January 2017 my husband was diagnosed with Stage IV terminal cancer. I’ll remember the moment of the diagnosis with crystal clarity for the rest of my life. The heavy silence in the room, the shockwave imploding in my chest, the way time seemed to stop and the thoughts I kept repeating to myself after hearing the diagnosis: This IS happening. There’s nowhere to run to, and nowhere to hide. Don’t freak out and make it about my own anguish, because it’s not about me. It’s about Pelle and how I can make this unbelievable situation the best possible experience for him.
We spent our fifteenth wedding anniversary at the hospital. Pelle had a radiotherapy appointment that day and it felt so wrong that we couldn’t escape his illness just one day to celebrate, for the last time, our commitment to each other. We spent more and more nights at the hospital as Pelle became weaker and weaker. I realized that I needed to find a way to alleviate the stress that was building up inside me if I was to make it through this emotional and physical marathon I didn’t sign up for.
I’ve always loved riding bicycles, motorcycles, anything with two wheels. I had tried spinning before at another studio in Hong Kong but the experience there had not impressed me enough to go back. It wasn’t what I was looking for. A friend told me about how pumped she felt after each class at XYZ, how no matter what mood she was in, without fail the music and the atmosphere in the Cave brought her to another level. I immediately signed up for my first class.
I can’t begin to express how much of an impact XYZ has had on my life since that day. In the darkness of the Cave, I felt safe to let go of my emotions and cry when I needed to. Then I’d have to pull myself together for the next sprint and after the cool down stretch, I’d leave the Cave ready to face whatever challenges the day would bring. Each ride was a metaphor for my life. Face the challenges head-on, give my honest best, keep my thoughts positive. Pushing myself on the bike gave me the strength and endurance to manage my life outside of the Cave as my husband’s condition deteriorated and my emotional resilience was put to the greatest test of my life. In the Cave, I could leave all of my frustration, anger, despair, and rage on the floor, literally, as the sweat flew off me during each ride. No matter what state I was emotionally in, I rode. Even on days when I’d have to avoid all eye contact because if I saw my fragility reflected back in the gaze of another person, I knew I’d lose it.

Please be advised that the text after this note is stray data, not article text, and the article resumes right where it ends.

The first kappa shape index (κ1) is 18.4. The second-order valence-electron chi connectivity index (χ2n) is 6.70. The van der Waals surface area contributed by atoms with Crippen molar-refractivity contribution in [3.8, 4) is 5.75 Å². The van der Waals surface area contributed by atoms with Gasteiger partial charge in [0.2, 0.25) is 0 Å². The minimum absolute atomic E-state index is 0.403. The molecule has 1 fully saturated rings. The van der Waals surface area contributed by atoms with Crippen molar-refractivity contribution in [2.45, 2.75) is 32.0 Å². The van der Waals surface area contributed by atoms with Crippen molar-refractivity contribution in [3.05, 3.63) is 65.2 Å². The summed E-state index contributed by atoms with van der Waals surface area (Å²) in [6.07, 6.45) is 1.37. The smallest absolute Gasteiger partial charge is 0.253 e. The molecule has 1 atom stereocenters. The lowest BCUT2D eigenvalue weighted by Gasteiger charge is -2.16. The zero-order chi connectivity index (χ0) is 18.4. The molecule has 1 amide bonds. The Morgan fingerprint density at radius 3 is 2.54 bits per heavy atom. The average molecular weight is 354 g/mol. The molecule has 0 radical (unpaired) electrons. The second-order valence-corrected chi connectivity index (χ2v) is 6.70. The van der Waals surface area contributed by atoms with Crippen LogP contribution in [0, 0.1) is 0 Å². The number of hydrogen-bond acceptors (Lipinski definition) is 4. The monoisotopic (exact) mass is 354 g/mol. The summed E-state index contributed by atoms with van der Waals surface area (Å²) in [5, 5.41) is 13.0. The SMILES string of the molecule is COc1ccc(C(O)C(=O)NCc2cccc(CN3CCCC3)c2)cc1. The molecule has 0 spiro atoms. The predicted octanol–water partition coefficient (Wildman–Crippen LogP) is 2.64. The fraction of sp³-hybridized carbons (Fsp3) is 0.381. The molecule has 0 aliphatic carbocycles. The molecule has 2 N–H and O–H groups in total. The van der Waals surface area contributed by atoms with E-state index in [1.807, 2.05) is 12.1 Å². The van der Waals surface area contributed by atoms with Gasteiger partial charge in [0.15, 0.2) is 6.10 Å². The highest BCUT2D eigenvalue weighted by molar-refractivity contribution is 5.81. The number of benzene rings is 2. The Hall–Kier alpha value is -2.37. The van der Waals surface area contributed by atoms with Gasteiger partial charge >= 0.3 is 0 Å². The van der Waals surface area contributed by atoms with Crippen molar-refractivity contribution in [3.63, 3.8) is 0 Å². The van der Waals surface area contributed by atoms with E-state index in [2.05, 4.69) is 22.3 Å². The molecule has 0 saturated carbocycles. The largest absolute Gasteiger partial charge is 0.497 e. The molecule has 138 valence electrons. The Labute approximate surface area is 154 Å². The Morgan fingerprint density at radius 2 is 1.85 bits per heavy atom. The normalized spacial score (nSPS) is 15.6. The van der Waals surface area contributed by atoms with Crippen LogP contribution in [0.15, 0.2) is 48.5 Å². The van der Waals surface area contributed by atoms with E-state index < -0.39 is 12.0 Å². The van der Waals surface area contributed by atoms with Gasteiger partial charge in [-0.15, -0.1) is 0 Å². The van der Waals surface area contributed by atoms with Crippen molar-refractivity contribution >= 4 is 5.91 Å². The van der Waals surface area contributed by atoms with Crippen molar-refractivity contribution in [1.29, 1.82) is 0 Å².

The compassion and support of the instructors, the camaraderie and friendship of my fellow riders, and the encouragement and smiles from all of the XYZ staff were incredibly healing for me during the final few months and afterwards, as I navigated the transition to my new status in life. They were reminders that life is both the darkness and the light, the joy and the pain, and most of all, it is about the connections we make with each other. In the words of spiritual leader and author Ram Dass, “We’re all just walking each other home”.